Finishing

It was after 10 when the moon rose, illuminating long rows of hay bales stretching across a field alongside a quiet country road. And me, stacking the bales in the bed of my truck, country music coming softly from the radio into a night air dominated by the songs of ten thousand crickets.

Around 11, the hay was in barn. Not yet in the loft–its ultimate destination–but close enough at the end of a long day. Time then to shower away the itchiness and settle down for a few minutes, with a book and a glass of wine.

 

They’re Everywhere

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When I left home for college in 1978 I had never seen a deer in this community. I suppose there may have been a few around, but they were extremely rare.

Nowadays I see them everyday. They’re a major nuisance to gardeners, to say the least.

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The amount of wildlife here now compared to when I was growing up here is remarkable. Wild turkey were very rare then. Now they’re common. There were no coyotes, bears, herons, geese, or eagles. Now they’re fairly common too.

In my first 18 years here I only saw one hawk. Now I see them daily.

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This big one watched while I bush hogged field, so he could swoop down and grab any unfortunate critter who made a run for it.

Even the wildlife that we did have then is more common now. In the last week I’ve discovered a rabbit in our garage, and one in our hoop house. We used to have to flush them with rabbit dogs.

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A bunny watching me do chores

Squirrels used to run and hide when a human approached. Now they just watch us pass, entirely unconcerned.

We had possums and coons back then, but not nearly as many as we have now.

So why is wildlife so much more abundant now? I suspect it’s partly because there is far less hunting now. It’s also possible that they’re retreating here from areas being developed. A big reason, I believe, is that the environment is less toxic now than it was then.

Whatever the reason, these days, they’re everywhere.

Squash and Onions

Yesterday I spent our 4th of July holiday as I have for the past few years–harvesting onions. We have a beautiful bumper crop this year, the best we’ve ever grown I think. Maybe, for once, we won’t run out before next 4th of July.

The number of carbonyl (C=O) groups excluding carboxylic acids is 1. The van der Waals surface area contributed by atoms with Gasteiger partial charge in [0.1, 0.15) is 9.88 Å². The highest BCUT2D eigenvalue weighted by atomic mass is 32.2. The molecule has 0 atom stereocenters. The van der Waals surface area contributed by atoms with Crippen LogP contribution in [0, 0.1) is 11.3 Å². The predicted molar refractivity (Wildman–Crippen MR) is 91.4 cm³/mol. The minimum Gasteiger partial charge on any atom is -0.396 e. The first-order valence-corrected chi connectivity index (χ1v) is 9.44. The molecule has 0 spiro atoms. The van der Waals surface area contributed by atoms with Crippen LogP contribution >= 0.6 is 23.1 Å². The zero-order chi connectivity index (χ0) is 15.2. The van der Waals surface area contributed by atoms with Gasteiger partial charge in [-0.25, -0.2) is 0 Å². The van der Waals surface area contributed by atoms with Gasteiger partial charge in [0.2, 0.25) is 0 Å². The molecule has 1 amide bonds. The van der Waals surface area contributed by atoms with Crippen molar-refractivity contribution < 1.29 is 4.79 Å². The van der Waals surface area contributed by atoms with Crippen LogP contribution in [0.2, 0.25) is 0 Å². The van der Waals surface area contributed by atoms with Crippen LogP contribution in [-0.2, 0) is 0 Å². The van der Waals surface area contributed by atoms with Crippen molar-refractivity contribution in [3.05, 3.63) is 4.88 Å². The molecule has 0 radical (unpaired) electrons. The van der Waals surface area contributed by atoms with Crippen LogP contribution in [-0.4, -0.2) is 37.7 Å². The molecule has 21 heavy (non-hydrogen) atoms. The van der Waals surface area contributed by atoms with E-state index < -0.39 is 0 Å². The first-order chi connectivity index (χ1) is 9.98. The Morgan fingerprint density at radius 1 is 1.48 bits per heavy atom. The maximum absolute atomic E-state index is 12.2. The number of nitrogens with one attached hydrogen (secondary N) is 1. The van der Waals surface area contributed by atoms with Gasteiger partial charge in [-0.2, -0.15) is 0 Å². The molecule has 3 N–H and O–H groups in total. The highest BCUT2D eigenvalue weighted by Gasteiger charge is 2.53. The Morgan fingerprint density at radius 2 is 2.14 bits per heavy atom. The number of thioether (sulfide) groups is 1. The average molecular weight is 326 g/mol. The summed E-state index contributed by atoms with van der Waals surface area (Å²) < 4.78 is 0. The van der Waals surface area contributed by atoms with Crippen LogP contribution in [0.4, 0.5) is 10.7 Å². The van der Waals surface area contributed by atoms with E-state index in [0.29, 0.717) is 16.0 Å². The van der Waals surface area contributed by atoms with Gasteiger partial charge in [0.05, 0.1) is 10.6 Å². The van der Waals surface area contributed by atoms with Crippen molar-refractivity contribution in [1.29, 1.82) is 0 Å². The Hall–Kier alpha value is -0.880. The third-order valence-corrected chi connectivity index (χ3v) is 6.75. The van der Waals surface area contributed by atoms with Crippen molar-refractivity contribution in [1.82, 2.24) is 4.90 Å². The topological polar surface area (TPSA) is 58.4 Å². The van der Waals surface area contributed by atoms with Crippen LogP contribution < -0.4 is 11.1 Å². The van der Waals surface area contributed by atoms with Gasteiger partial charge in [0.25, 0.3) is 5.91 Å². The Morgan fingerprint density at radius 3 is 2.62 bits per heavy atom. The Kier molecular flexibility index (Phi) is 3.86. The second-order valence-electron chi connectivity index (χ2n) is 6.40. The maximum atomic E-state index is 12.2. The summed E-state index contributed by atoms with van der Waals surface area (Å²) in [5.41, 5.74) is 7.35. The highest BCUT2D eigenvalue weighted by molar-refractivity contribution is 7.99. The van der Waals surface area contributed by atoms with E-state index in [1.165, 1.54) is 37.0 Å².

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Most of the day was spent with the onions, but I also picked green beans, blueberries, zucchini and squash. I enjoy celebrating that kind of independence.

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We grow yellow squash, but only because we’re market gardeners. We’ve grown lots of different varieties over the years, but if we were only growing for ourselves we’d grow nothing but Zephyr. It’s the tenderest and tastiest squash we’ve eaten. And beautiful, to boot. Highly recommended.

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To my American friends, a belated happy Independence Day! And to all, I hope you had an enjoyable day yesterday, whether you celebrated a holiday or not.

 

 

Putting Up Food

We practice seasonal eating, meaning we orient our meal planning around what’s in season at the time. For example, last night for supper we had a stir fry, made from the last of this years Chinese cabbage and the first of this years garlic, squash, peppers and onions. Cherie has discovered some great new recipes lately, using Google to find new ways to combine what we have. Last week she made Swiss chard and zucchini enchiladas that were amazing. She also made a great dish from squash and kale.

With food coming in year-round here, we could eat fresh without ever having to rely on stored food. But of course there are going to be times in the winter when we want tomato sauce, or asparagus soup, or zucchini bread. Et cetera.

So we can, freeze, dehydrate, and pickle. We also cure and store potatoes, sweet potatoes, garlic and onions. Even when we’re not eating fresh from the garden, the great majority of what we’re eating is always from this farm.

Of course putting up food in the summer is just one major task to add to already impossibly long list of things to do. It is very difficult to keep up with nature this time of year. Right now it feels like we desperately need to put up squash and wild blackberries, for example. I worry that unless we make the time to do that, they’ll be gone and we won’t have any for the winter.

And that brings me to what I expect is a very common homesteader mistake: putting up too much food. We do it every year. When the gardens are cranking out more than a family can reasonably eat, it’s only natural to start preserving it for later. It’s important, however, to take stock of what not only what you have, but what you need.

I’ve been bringing in green beans lately and Cherie feels the pressure to put some up. But the other day she told me that we still haven’t finished eating the ones she froze two years ago! Likewise blackberries. I worry that the window will close on them, but Cherie points out that we still have blackberries left from last year.

But it just feels wrong not to save what we can’t eat fresh. Oh well, it’s a nice problem to have I reckon.

As a reminder, for any interested I now have a new blog focused on local history. You can find it HERE.